Genome-wide DNA methylation profiling

The genomic DNA obtained from each sample of the similar UC progression groups was pooled in equal amounts (Supplementary Table 1), and 0.5 μg of the pooled DNA was modified with sodium bisulfite using the EZ DNA Methylation-Gold Kit (Zymo Research, Orange, CA, USA) according to the manufacturer’s protocol. The methylation profiles of the modified DNA were obtained using the Infinium Methylation 27K BeadChip assay (Illumina, San Diego, CA, USA), and the CpG loci were measured using Illumina BeadStudio software (Genetech Biotech, Taipei, Taiwan). The beta (β) values were calculated by subtracting the background using the negative controls on the array and taking the ratio of the methylated signal intensity to the sum of both the methylated and unmethylated signals plus a constant of 100. A β value of 0 to 1.0 was reported for particular CpG loci and represented a percent methylation of 0% to 100%, respectively. Two measurements with a detection level of P>0.05 were marked as missing and were subsequently excluded from the analysis, which left 27,576 informative loci for the analysis.

Bisulfite sequencing PCR (BSP)

Bisulfite genomic sequencing was used to examine the methylation status of the CpG sites spanning the region of -252 to +184 within the LGALS4 promoter. The DNA extraction and the bisulfite modification were performed as previously described for DNA methylation profiling. The primers flanking the region were 5’-GTTTTGATAAGGTTTTGGT-3’ (forward) and 5’-CCCCCAAAATCAAAATAAAA-3’ (reverse). In a final volume of 25 μL, 25 ng of bisulfite-modified DNA was mixed with 2.5 μL of 10x PCR buffer, 1.25 μL of AmpliTag Gold, 500 nM of each primer, 200 nM of each dNTP, and 5 mM of MgCl2. The PCR reaction was performed at 95°C for 10 min, followed by 30 cycles of 95°C for 15 sec, 55°C 15 sec, 60°C for 1 min, and a 6-min extension at 72°C.

The PCR products were purified and subcloned into the pCR4-TOPO vector using the TOPO TA Cloning kit (Life Technologies, Carlsbad, CA, USA) followed by transformation into E. coli competent cells (Life Technologies). Twenty clones per sample were expanded overnight, and the plasmid DNA was extracted using the QIAprep Spin Miniprep kit (Qiagen, Valencia, CA, USA). The purified plasmid DNA was subjected to a sequence analysis at the DNA Analysis Facility at the Institute of Biomedical Sciences, Academia Sinica, Taiwan.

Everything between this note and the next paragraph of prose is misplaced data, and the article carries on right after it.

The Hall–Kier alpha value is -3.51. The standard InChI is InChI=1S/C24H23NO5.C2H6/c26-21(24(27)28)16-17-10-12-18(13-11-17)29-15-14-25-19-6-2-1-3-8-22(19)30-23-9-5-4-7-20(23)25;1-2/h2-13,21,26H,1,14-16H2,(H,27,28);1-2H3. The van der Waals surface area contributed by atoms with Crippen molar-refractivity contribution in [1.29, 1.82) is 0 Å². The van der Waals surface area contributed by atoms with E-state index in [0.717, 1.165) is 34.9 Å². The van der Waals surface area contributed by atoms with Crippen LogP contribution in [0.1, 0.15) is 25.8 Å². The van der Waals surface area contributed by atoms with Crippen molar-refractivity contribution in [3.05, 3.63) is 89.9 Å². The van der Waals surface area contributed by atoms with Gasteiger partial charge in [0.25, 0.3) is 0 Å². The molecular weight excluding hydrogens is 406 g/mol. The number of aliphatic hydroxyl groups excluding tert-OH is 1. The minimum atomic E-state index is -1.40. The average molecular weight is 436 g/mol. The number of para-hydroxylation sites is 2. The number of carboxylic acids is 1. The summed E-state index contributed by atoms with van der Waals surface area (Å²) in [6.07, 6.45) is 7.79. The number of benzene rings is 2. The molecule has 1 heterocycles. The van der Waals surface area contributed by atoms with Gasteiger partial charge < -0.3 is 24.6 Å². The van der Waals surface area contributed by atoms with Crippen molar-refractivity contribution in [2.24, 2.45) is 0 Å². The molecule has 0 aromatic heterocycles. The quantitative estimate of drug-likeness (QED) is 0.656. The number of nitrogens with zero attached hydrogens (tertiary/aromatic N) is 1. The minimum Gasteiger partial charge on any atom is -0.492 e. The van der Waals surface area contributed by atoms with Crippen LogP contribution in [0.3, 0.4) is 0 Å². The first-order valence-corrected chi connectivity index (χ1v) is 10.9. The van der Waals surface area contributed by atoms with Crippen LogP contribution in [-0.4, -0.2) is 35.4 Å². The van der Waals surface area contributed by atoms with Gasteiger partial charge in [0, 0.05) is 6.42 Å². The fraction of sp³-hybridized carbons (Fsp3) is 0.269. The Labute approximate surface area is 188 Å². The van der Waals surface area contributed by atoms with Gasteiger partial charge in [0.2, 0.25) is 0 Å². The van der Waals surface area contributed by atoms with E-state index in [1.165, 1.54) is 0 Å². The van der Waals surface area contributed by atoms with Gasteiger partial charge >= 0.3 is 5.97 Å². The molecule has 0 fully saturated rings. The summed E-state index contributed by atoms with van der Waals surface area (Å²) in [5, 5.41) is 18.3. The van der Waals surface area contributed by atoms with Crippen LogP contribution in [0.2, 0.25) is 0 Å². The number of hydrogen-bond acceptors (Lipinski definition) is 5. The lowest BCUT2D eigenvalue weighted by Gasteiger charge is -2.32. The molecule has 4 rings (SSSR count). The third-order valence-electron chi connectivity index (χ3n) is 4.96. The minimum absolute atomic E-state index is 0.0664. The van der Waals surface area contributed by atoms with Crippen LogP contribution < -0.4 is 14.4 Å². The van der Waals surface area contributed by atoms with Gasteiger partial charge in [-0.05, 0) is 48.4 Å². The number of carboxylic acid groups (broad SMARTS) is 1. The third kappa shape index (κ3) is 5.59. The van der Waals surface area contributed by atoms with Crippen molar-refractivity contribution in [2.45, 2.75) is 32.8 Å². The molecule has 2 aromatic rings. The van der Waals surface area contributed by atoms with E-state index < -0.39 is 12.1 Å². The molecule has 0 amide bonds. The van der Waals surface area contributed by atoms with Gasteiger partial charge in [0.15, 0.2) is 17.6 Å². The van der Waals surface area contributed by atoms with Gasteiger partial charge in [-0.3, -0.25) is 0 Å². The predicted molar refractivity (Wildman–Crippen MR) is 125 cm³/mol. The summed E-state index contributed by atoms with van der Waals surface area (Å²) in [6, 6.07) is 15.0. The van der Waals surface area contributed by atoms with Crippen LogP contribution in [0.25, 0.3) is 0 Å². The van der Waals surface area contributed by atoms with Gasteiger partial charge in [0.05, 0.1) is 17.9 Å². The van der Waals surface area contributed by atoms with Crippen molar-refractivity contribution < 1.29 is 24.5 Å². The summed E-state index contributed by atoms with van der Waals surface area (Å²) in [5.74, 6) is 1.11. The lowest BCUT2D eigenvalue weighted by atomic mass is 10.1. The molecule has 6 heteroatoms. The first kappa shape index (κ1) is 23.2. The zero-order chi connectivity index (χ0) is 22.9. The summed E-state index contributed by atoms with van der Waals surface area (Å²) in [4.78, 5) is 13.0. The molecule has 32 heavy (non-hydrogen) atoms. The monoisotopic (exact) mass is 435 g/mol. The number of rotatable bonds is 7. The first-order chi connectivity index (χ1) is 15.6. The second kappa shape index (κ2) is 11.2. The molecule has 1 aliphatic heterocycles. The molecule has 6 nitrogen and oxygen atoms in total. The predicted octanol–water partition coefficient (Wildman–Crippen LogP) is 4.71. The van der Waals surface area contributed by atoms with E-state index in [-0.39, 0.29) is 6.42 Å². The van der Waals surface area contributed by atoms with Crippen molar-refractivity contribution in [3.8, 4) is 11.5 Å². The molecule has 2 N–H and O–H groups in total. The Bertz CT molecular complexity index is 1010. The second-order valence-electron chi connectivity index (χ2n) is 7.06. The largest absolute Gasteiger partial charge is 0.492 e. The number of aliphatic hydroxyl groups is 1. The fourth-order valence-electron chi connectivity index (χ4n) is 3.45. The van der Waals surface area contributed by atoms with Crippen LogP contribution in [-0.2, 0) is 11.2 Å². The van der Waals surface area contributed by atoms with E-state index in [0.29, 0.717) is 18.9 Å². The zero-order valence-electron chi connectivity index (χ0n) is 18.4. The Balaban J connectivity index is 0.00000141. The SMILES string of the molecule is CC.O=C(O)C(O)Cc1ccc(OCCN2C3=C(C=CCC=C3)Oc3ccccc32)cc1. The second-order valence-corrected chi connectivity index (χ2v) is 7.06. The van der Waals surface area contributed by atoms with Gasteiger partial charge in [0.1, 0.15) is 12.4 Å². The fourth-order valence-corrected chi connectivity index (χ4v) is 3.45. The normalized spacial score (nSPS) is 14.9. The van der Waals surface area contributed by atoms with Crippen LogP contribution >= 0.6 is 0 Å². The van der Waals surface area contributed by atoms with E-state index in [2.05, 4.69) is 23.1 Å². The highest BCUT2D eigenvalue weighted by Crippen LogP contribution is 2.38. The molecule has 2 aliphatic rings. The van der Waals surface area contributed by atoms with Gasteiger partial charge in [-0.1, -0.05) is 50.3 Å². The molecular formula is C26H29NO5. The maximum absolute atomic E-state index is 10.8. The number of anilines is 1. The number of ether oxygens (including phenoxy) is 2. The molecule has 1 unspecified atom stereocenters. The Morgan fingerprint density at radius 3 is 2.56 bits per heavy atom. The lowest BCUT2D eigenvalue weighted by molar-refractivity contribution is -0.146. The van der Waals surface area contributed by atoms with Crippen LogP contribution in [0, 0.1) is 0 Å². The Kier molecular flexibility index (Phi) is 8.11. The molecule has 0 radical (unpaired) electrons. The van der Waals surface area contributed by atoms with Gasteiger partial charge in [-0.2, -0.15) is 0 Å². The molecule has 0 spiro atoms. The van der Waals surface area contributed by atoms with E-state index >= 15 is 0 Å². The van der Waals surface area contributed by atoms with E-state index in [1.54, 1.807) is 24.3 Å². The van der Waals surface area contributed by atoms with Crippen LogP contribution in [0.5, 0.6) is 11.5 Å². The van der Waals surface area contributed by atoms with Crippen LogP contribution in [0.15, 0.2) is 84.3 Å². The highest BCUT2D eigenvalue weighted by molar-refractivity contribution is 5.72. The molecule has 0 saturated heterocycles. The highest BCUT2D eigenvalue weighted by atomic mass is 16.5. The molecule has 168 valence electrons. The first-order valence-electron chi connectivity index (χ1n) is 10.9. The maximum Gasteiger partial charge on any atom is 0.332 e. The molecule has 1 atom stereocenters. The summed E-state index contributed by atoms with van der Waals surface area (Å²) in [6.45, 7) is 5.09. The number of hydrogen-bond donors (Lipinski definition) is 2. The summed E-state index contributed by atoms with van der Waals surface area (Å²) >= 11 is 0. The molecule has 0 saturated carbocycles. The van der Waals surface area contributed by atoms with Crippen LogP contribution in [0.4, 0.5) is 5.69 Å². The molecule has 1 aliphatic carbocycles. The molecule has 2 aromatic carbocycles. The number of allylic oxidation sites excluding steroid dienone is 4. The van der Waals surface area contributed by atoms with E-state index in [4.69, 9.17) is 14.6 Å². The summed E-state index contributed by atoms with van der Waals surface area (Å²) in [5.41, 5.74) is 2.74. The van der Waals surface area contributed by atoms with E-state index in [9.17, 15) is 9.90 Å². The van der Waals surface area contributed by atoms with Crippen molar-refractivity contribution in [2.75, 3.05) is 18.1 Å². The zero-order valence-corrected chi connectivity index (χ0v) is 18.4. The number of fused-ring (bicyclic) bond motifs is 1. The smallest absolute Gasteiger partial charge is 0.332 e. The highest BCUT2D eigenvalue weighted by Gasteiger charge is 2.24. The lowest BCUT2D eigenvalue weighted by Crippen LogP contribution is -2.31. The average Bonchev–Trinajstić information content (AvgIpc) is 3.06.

Quantitative methylation-specific PCR (qMSP)

We performed a DNA methylation analysis using the fluorescence-based, real-time PCR assay, MethyLight, as previously described [33]. The DNA extraction and the bisulfite modification were performed as previously described for DNA methylation profiling. The sequences of the paired primers and the TaqMan probe used to amplify and detect fully methylated LGALS4 in the promoter region were 5’-GTTAATAGAAGTTTGGGTAGGGT-3’ (forward), 5’-CTAAATCCCCTCCCCTACG-3’ (reverse), and 6FAM5’-AGGGTCGAAGTTTATGAGTATTTTTTTTT-3’TAMRA (probe).

An unmethylated sequence of the housekeeping gene β-actin (ACTB) was amplified and included in each assay as a DNA loading control. The primer and probe sequences used to amplify ACTB were designed according to the sequences published by Eads et al [34]. We used in vitro methylation to generate a standard calibration curve and quantify the amount of methylated alleles of LGALS4 in each sample, and the concentration of an unknown sample was derived from the curve. Leukocyte DNA from a healthy individual was methylated with SssI methyltransferase (New England Biolabs, Ipswich, MA, USA), and the methylation status of the DNA was examined for completeness with the BSP method as shown in Supplementary Figure 4. We then prepared serial dilutions (400~0.4 ng) of the completely methylated DNA to construct the standard curve, which was included in each plate for the qMSP quantification.

The amplification reactions of the qMSP assays were performed in 96-well plates sealed with an adhesive film. The plates were read using a Roche LightCycler 480 Detector System (Roche Diagnostics, Foster City, CA, USA). Each PCR reaction was performed in a final volume of 20 μL containing 2 μL of 10x PCR buffer; 0.5 U of Gold Taq DNA polymerase (PE Applied Biosystems, Foster City, CA), 600 nM each of forward and reverse primers, 200 nM of TaqMan probe, 200 μM each of dATP, dCTP, dGTP, and dUTP, 3.5 (LGALS4) or 5.5 (ACTB) mM of MgCl2, and 3 μL of bisulfite-modified DNA. The thermocycling conditions consisted of 10 min at 95°C followed by 50 cycles of 15 sec at 95°C and 1 min at 60°C. All of the samples were analyzed in duplicate. The level of methylated LGALS4 DNA in a particular sample was determined as a ratio of the derived concentration for the LGALS4 PCR products to the ACTB PCR products and was multiplied by 1,000. All of the values of the methylation levels in this study are presented in base 10 logarithmic scales.